GORE set the standard to which waterproof, breathable outerwear is measured, and their latest innovation, GORE SHAKEDRY™, takes everything GORE-TEX is known for to a higher level of performance – waterproofness, breathability and lightweight construction.
SHAKEDRY’s distinct design uses a 100% GORE-TEX membrane as the face fabric and a 100% polyamide fabric as a backer. What does that mean? It means, that GORE has paired down their traditional waterproof and breathable membrane sandwich to the barest of essentials. It’s kind of like a 2.5 layer GORE shell but noticebly lighter due to the backer material being so wafer thin. SHAKEDRY has a unique and techy feel because the outer face is actually a GORE membrane. Water simply beads up and runs right off its surface. And like the name suggests, just a couple of shakes removes almost all water. Curiously, SHAKEDRY has only been available in black, but a quick look at the GORE Wear website shows that limited colors appear to coming soon.
If you have not heard of 7Mesh, you should take a look. The Squamish, British Columbia-based brand specializes in clothing for cycling. In their words, “7mesh was born out of the realisation that while technical apparel for backcountry adventurers and outdoor enthusiasts had reached peaks of innovation, bike riders had been left behind. And as seasoned apparel professionals as well as roadies and mountain bikers, we knew that cyclists deserved better. So in 2013 we quit our jobs, rolled up our sleeves, and got to work.”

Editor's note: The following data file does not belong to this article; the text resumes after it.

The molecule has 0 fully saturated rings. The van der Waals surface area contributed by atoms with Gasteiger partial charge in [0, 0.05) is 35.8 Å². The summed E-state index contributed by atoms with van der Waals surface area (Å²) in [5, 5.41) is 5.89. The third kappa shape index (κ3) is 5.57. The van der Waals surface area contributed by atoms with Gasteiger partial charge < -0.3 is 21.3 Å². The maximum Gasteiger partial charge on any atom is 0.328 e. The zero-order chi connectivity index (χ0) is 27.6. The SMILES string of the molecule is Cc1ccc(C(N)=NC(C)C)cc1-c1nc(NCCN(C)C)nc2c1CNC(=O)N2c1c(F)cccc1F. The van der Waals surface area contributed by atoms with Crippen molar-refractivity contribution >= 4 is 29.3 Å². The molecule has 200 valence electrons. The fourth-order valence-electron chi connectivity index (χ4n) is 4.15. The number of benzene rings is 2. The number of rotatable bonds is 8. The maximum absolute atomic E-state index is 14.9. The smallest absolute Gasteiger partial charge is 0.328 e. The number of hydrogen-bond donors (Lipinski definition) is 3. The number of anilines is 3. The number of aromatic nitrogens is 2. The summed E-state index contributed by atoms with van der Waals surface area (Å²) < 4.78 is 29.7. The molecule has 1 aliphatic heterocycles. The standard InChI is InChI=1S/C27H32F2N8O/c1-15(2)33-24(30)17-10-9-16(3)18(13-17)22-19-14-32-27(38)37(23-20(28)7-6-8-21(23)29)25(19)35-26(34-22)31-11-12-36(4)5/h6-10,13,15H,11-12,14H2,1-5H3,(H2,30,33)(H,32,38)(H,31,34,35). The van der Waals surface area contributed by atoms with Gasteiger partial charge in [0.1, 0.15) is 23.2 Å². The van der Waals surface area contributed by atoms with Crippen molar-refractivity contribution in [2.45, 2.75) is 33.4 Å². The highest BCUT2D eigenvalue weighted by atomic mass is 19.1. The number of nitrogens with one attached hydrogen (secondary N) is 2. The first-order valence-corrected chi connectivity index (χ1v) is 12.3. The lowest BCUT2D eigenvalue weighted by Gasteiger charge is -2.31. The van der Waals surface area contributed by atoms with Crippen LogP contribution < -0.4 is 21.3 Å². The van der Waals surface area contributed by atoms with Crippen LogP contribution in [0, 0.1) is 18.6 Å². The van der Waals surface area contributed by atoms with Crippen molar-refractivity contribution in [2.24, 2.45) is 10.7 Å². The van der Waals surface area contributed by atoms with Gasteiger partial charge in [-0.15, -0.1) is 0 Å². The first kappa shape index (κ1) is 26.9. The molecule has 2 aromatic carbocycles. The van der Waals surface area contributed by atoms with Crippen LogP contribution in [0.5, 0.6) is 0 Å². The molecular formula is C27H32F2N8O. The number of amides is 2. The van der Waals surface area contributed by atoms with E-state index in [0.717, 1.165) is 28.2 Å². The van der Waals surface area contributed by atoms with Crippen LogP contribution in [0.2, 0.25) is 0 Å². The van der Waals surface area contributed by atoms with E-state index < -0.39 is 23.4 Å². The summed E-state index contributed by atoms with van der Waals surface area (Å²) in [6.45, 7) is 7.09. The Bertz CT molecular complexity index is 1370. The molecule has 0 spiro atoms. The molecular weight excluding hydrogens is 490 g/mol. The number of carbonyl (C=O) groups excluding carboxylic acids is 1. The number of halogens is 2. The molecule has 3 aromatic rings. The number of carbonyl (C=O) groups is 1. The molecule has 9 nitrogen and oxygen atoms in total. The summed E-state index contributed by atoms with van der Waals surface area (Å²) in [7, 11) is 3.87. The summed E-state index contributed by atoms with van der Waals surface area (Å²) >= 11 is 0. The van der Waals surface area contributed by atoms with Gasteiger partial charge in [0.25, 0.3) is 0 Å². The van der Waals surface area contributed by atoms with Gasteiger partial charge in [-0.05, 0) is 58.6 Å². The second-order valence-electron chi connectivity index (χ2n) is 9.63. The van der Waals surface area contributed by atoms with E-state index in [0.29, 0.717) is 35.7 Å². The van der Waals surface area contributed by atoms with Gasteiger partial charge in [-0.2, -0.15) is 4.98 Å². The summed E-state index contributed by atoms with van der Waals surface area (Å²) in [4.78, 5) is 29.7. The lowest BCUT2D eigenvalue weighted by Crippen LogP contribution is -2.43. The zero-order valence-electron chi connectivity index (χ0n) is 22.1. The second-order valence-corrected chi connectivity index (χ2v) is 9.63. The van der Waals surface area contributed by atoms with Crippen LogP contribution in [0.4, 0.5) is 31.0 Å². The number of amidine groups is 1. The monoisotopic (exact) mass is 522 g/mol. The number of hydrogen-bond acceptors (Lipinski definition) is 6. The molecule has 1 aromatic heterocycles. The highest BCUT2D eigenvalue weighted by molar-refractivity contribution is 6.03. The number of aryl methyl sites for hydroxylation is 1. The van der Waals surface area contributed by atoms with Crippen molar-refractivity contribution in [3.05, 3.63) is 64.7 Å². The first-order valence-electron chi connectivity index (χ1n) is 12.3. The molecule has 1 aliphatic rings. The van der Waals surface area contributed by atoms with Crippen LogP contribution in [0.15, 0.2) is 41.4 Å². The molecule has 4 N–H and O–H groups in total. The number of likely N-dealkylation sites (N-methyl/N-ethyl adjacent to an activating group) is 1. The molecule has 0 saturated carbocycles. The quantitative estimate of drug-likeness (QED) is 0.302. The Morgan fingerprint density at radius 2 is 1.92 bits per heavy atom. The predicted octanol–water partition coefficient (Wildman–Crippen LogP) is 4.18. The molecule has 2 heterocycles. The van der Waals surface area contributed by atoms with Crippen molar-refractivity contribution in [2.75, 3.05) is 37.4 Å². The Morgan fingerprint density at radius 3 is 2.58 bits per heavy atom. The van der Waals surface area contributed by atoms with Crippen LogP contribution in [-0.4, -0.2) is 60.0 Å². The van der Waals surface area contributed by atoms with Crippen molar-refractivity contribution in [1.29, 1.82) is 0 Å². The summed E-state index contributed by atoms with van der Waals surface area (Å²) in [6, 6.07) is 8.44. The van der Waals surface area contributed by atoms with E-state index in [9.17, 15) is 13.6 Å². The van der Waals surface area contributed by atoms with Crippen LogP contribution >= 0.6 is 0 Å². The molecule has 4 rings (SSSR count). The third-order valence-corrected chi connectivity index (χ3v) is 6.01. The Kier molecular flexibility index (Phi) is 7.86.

The 7Mesh Oro jacket is crafted from GORE-TEX Active fabric with SHAKEDRY technology and is literally the lightest most packable cycling rain jacket I have ever used. It weighs in at a scant 90 grams (that’s three ounces!). It packs down to fit in the palm of your hand, and it easily slips into a jersey pocket. There’s even a small stuff-it pocket to keep it compact and easy to pack in a jersey pocket. The Oro Jacket is actually lighter and more packable than GORE Wear’s own SHAKEDRY jacket.
I’ve used countless GORE and other waterproof, breathable techs over the years, and the question is not whether they’re reliably waterproof – they are. The question is whether they actually breathe. Sure, they beat a non-breathable jacket, but cycling demands breathability like few other activities. The Oro jacket is probably the most breathable waterproof jacket I have ever used. I’m impressed. It’s breathable enough that I’ve been bringing it along as an extra layer even when there’s no threat of rain.
Make no mistake, the 7Mesh Oro is a cycling-specific piece. From patterning that suits the cycling position to a trim-fitting cut, it’s 100% bike. A pair of covered side vents that double as jersey pocket pass-throughs for easy access to snacks and supplies, the Oro is made for riding bikes. The hem is reflective, and a drop tail helps keep your lower back covered. It packs down incredibly small and slips in and out of a jersey pocket with ease.
For those who ride no matter the weather, the Oro jacket and GORE SHAKEDRY set a new standard for packable rain coverage. Sudden downpour, all-day showers or damp descents, the Oro jacket is a versatile four-season jacket that makes being prepared for foull weather easy. Now for the bad news, it costs a hefty $300 bucks.
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